President Paul Kagame has dismissed allegations that the Hotel Rwanda hero, Paul Rusesabagina, was kidnapped by his government and forced back to the country to face charges on terror, murder, and arson.
In an interview that lasted more than two hours on Sunday, President Kagame alluded to trickery as the means in which Mr Rusesabagina took a flight that eventually led him to Rwanda in handcuffs as a wanted criminal.
"I wish some in the media would go by facts and investigate and find the truth. It would be helpful, rather than just playing the same type of story and way of thinking almost forever," he said.
“Let me eliminate the word kidnap because that was not the case. Rusesabagina will attest to that himself. There was no kidnap, there was no wrongdoing in the process of his getting here,” Mr Kagame said during the interview on Rwanda Broadcasting Agency (RBA).
“In fact, how he got here was more to do with himself than anybody else. It is as if you feed somebody a false story that fits well into his narrative of what he wants to be and he follows it and then finds himself in a place like that.”
Mr Kagame also hinted at the charges Rusesabagina faces, noting that regardless of his fame and stature across the world, he must answer questions related to the activities of rebel groups that attacked Rwanda and killed civilians in three districts.
“How did he become an associate or even a leader of these rebel groups? It is not so long ago; it is this year and slightly before the end of last year that these groups FLN and MRCD - that Rusesabagina was leading or is one of their leaders - killed people in the southwestern part of our country in three districts,” Mr Kagame said.
“There are victims. There is information known by local people. Rusesabagina himself knows it and he tells the story. He even told the story before he came here and there are many recordings about that, he himself bragging about it.”
“Again even if you wanted to ignore what other people are saying, I think you need to pay attention to what he himself has said that really brings him into this kind of picture that we have to deal with.”
He added: "There is one group called FLN, you know it, which is affiliated to MRCD, and he is called their leader. And the actions of those groups are praised by him. People were killed in Nyaruguru, in Nyamagabe, in the forest of Nyungwe, and attackers came from Burundi and they went back, and he bragged about these attacks personally and praised them. There lies a question he has to answer."
"Whether he has people using him in Europe or America, whatever way they help him or call him a hero and star, there is no problem with that. But things to do with killing Rwandans and taking away their peace; the blood of the Rwandans he has on his hands because of the actions of these rebel groups, he has to answer."
Mr Rusesabagina’s arrest has drawn international attention, with no country so far coming forth to admit to having co-operated with Rwanda to service an international warrant issued for his arrest.
Rwanda had said he was arrested on the international warrant with the co-operation of other countries, but declined to provide more details on grounds that doing so may jeopardise ongoing investigations.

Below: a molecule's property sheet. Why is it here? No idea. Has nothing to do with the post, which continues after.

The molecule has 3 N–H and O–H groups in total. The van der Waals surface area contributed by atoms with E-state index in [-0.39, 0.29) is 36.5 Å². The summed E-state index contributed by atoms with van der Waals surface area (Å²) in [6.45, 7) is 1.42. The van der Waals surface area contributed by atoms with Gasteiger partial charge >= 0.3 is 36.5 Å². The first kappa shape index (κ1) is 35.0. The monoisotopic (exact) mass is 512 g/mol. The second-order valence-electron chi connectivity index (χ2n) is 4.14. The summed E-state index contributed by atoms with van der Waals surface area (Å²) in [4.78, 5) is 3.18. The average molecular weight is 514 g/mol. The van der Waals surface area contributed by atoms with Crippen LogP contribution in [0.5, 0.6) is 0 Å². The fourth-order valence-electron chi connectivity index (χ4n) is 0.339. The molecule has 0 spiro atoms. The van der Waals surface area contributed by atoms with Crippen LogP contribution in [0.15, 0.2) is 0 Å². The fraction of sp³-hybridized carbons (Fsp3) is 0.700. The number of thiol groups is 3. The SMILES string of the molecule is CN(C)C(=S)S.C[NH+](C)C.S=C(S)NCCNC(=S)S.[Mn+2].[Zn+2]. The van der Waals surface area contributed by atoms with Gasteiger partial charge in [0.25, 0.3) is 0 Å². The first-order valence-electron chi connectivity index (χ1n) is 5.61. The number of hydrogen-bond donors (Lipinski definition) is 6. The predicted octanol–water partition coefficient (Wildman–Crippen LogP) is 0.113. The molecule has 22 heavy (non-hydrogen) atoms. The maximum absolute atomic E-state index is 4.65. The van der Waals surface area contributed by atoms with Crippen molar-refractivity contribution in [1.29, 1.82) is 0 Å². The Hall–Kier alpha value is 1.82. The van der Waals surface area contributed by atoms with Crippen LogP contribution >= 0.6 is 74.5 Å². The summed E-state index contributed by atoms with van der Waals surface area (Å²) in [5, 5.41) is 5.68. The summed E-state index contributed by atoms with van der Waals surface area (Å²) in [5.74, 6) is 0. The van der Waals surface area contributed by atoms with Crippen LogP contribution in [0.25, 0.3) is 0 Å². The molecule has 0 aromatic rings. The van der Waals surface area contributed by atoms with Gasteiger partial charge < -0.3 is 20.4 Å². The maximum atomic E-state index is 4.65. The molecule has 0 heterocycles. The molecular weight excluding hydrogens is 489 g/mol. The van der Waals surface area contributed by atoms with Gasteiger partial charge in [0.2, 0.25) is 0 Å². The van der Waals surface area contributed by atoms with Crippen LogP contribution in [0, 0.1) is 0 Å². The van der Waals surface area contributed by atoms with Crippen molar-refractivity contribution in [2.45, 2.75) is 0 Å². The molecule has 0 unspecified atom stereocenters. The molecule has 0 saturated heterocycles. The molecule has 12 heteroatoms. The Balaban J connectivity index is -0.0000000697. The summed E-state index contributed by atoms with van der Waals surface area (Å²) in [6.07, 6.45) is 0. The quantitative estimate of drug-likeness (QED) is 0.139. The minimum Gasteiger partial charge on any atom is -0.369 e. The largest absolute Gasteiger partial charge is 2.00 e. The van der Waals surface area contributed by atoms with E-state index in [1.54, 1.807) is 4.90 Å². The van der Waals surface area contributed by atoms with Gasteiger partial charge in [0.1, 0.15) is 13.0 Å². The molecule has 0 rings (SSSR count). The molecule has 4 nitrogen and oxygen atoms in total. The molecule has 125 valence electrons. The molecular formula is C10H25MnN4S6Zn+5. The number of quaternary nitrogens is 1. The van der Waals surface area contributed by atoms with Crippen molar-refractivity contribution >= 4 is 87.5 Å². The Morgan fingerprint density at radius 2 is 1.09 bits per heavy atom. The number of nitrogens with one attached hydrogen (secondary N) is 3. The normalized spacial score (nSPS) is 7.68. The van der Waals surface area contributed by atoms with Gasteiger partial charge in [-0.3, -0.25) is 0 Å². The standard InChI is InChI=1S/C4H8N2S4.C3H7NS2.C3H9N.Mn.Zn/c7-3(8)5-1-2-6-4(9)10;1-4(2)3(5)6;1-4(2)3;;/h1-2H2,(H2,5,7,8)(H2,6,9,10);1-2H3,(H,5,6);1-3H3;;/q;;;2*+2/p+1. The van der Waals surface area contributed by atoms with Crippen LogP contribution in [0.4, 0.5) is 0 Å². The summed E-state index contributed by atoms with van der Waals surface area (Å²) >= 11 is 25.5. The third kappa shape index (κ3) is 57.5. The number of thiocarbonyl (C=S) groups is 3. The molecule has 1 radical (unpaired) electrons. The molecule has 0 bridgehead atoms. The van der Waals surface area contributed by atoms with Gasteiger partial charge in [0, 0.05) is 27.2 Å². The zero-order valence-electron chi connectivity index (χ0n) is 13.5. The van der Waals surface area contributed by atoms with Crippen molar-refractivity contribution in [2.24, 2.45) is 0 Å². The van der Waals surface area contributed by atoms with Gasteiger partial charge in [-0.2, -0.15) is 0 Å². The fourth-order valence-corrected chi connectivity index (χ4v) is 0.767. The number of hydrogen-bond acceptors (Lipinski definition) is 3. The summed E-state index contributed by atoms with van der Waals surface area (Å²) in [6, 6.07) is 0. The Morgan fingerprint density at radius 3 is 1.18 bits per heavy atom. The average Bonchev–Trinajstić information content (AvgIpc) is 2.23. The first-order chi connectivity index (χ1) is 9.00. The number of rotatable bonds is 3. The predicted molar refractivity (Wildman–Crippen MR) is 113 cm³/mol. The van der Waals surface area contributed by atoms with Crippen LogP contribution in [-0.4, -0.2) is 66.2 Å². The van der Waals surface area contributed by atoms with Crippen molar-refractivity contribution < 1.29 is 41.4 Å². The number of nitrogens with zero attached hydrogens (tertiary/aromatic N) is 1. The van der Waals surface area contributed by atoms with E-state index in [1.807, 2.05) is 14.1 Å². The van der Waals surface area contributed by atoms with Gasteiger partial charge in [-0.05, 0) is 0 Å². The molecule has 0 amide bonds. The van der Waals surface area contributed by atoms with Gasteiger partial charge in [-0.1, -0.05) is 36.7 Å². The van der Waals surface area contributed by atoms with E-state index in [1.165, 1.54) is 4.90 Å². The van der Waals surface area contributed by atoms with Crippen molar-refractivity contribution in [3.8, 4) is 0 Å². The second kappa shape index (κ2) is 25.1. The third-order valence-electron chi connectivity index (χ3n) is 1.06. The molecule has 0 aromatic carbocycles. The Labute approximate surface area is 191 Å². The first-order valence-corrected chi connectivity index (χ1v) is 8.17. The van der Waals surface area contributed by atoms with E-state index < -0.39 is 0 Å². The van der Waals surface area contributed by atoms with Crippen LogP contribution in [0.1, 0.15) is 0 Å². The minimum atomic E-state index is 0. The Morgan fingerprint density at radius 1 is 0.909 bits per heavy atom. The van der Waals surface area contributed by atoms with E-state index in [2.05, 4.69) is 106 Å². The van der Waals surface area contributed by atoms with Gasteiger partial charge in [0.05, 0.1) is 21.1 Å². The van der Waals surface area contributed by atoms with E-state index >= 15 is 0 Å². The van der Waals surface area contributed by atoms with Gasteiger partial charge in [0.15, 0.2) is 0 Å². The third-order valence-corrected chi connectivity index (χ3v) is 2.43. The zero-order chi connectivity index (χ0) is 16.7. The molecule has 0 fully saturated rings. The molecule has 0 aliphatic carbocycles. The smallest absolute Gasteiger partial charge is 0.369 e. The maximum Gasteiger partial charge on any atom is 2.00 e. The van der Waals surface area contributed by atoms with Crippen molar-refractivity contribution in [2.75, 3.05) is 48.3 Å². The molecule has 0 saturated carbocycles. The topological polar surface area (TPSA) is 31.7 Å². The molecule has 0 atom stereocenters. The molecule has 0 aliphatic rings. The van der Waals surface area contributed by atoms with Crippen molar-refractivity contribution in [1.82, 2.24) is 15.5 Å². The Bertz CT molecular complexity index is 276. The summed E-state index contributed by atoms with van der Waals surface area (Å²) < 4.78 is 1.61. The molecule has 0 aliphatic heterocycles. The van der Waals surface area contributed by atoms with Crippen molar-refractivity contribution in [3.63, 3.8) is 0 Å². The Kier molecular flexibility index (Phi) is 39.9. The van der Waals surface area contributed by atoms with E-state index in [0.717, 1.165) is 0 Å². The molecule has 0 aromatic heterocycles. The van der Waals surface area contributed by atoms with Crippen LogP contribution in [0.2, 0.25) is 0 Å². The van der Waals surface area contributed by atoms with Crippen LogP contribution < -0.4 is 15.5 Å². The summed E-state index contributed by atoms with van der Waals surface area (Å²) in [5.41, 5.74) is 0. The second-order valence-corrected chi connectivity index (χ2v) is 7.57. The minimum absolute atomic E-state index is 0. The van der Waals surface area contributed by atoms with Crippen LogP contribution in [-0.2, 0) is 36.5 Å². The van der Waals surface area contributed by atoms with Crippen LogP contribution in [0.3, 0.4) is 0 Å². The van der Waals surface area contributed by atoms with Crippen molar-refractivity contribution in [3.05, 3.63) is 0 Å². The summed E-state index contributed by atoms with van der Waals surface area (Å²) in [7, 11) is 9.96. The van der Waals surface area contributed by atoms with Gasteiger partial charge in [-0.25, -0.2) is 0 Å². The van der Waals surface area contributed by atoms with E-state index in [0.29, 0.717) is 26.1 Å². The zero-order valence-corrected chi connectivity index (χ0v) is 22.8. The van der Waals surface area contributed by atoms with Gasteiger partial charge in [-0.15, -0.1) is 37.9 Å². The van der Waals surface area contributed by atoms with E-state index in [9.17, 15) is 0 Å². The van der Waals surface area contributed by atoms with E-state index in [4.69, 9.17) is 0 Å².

He was paraded in handcuffs before the press on Monday in Kigali, where he had not set foot in almost two decades, on charges related to terrorism, murder and arson.
Rwanda issued an international arrest warrant for Mr Rusesabagina in November 2018, when he veered from verbal criticism of President Paul Kagame's government and openly declared an armed resistance.
While he waits to be arraigned, Mr Rusesabagina is expected to prepare his defence team.
David Rugaza, a Rwandan lawyer, told The EastAfrican on Sunday that he had been picked by Mr Rusesabagina to represent him as his attorney.
“I met my client on Saturday and will meet him again on Monday. Mr Rusesabagina selected me to represent him, from a list of lawyers that was provided to him,” he told The EastAfrican.
His trial is expected to attract international attention due to his celebrity status. He was awarded the Presidential Medal of Freedom by US President George Bush in 2005, and was also the recipient of the Tom Lantos Human Rights Prize from The Lantos Foundation for Human Rights and Justice.
Mr Rusesabagina, 66, shot to international fame when he was depicted as a hero in the film Hotel Rwanda, for his role in saving more than a thousand people from being killed during the 1994 Genocide against the Tutsis.
But President Kagame questioned the narrative.
“If you asked the Rwandans here and those who were in the hotel that is talked about, where Rusesabagina was working before and is said to have started the journey of being a hero, every one of these people will tell you a different story from what Rusesabagina is saying,” President Kagame said.
“The UN mission during that period also gives a different story from what Rusesabagina says. In fact, the way people were saved from that hotel was on the hands of many other things that happened including the UN and our own forces because there was interest in exchanging some of the people that had been captured on the government side.”